Short answer: It's the one thing you can do to help ensure your celebration goes off without a hitch.

You've spent months hiring the vendors, choosing the flowers and décor, and generally figuring out how to make all the details of your wedding day flow together flawlessly. But how can you be sure that everyone is on the same page when the big day actually arrives? So much of the wedding is dependent on the timing of the events—like the caterer relying on the ceremony staying on schedule so that they'll have the hors d'oeuvres warm for cocktail hour—and your celebration can easily turn from a blissful occasion into a stressful one if one of these components throws everything else off course.

Having a master schedule of events, accessible to everyone who has a role in your wedding, is vital to ensuring that your day runs smoothly. Here, three wedding planning professionals tell us why creating a wedding-day schedule should be at the top of your to-do list.

The schedule keeps all parties organized.

No one knows better than the vendors how much time will be needed for each component of the wedding, such as how much time should be allocated for makeup and hair, the first look, serving dinner, and toasts. "(Vendors) do this all the time, so they can give you really good feedback," says Natalie Pinney, owner of Whim Events. She says her team starts contacting other vendors months in advance of an event in order to get everyone on the same page with the schedule.

By the time your wedding day arrives, details might be different than they were on the day you signed your vendor contracts. For example, if you booked a transportation service nine months ago but have since have decided to extend your reception time by an hour, the transportation service will see the change on the timeline and can adjust accordingly. To ensure everyone knows what the plan is, send an initial schedule to confirm with all the vendors two-to-four weeks prior to the event, says Pinney. Then confirm again a week before the wedding.

The schedule acts as a central contact sheet.

Since so many independent vendors will come together on your wedding day, it's helpful that everyone has access to the same information in one central location. Include all the vendors' and key wedding members' phone numbers and emails on the schedule to make communication easy. "We want everyone to be on the same page," says Pinney, referring to everyone onsite, not only those you've been working with prior to the event.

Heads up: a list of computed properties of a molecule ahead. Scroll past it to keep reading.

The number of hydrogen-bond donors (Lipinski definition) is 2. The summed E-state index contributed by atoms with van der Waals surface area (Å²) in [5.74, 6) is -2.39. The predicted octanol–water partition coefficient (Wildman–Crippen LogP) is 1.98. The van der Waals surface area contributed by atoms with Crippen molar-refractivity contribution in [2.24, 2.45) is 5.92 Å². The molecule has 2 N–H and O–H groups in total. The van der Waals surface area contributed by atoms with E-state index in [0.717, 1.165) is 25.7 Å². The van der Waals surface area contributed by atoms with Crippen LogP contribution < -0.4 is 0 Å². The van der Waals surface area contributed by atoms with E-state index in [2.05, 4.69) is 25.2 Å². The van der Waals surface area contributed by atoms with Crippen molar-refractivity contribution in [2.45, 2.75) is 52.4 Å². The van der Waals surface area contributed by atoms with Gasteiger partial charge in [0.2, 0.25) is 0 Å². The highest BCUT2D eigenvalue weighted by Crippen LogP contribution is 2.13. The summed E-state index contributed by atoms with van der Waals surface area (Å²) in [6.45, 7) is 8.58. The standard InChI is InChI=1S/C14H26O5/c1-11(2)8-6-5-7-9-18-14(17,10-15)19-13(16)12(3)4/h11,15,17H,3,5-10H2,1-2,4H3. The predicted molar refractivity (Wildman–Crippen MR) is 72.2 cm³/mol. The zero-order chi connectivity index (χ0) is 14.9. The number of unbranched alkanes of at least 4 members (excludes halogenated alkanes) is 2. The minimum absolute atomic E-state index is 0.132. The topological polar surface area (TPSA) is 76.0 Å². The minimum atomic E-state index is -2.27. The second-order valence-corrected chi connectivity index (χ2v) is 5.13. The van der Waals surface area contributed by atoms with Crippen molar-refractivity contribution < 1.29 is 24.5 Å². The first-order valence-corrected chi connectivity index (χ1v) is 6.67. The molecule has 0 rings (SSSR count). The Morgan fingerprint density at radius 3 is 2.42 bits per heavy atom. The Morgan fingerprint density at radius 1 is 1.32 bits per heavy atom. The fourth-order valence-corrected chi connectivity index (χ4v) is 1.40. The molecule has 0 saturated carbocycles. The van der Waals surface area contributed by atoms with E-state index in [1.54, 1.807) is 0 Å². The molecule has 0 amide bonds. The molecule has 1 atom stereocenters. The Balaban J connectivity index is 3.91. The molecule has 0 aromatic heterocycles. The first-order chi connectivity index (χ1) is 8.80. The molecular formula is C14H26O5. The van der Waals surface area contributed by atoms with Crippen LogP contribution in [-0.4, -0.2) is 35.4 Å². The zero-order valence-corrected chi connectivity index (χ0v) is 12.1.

The schedule keeps all duties clear and outlined.

There's no such thing as a schedule that's too detailed, wedding planners agree, as clearly outlining everyone's responsibilities and timing commitments is of the utmost importance. "My timelines have every 5, 10, 15 minutes of the day scheduled," says Mandy Scott, owner of Mandy Scott Events in San Francisco. Having two versions, a more detailed timeline of events for the vendors and a lighter list for the wedding party and family, gets the important information to those who need it. The wedding party doesn't need to know what time the cake is being delivered, but it would be helpful for them to know when it's being cut, says Scott.

The schedule helps avoid pitfalls.

Because each event is dependent on the one before being timely, a wedding planner with a great schedule can adjust accordingly if there is a blip in the schedule. For example, if a reception toast goes 15 minutes longer than expected, the wedding planner can contact the kitchen to hold dressing the salads. If hair and makeup is running behind, the ceremony start time consequently be delayed. "Many people don't understand the impact that that may have down the line," says Scott. With a clear schedule, the wedding planner can coordinate with the vendors and adjust the events later in the timeline to keep the day running smoothly.

The schedule takes the pressure off the bride.

The timeline of events gives your bridesmaids and family a concrete outline, which means they won't feel lost on the wedding day and won't need to look to you for answers. "If you don't have that, you are going to have a lot of people asking you questions the entire day," says Renny Pedersen, owner and creative director of Bliss Wedding & Events in Chicago, whose timelines sometimes run 15-20 pages.

Gather as much information as you can before the event, says Pedersen, and include it in your schedule. Visit the venue, ask for the names and contact information of any people you haven't met who will be involved on the day, the delivery time for welcome bags, parking information, and high traffic times coming into the city, so you can prepare and have a plan for people who will be late. If all these answers are communicated beforehand, there will be less questions on the wedding day.


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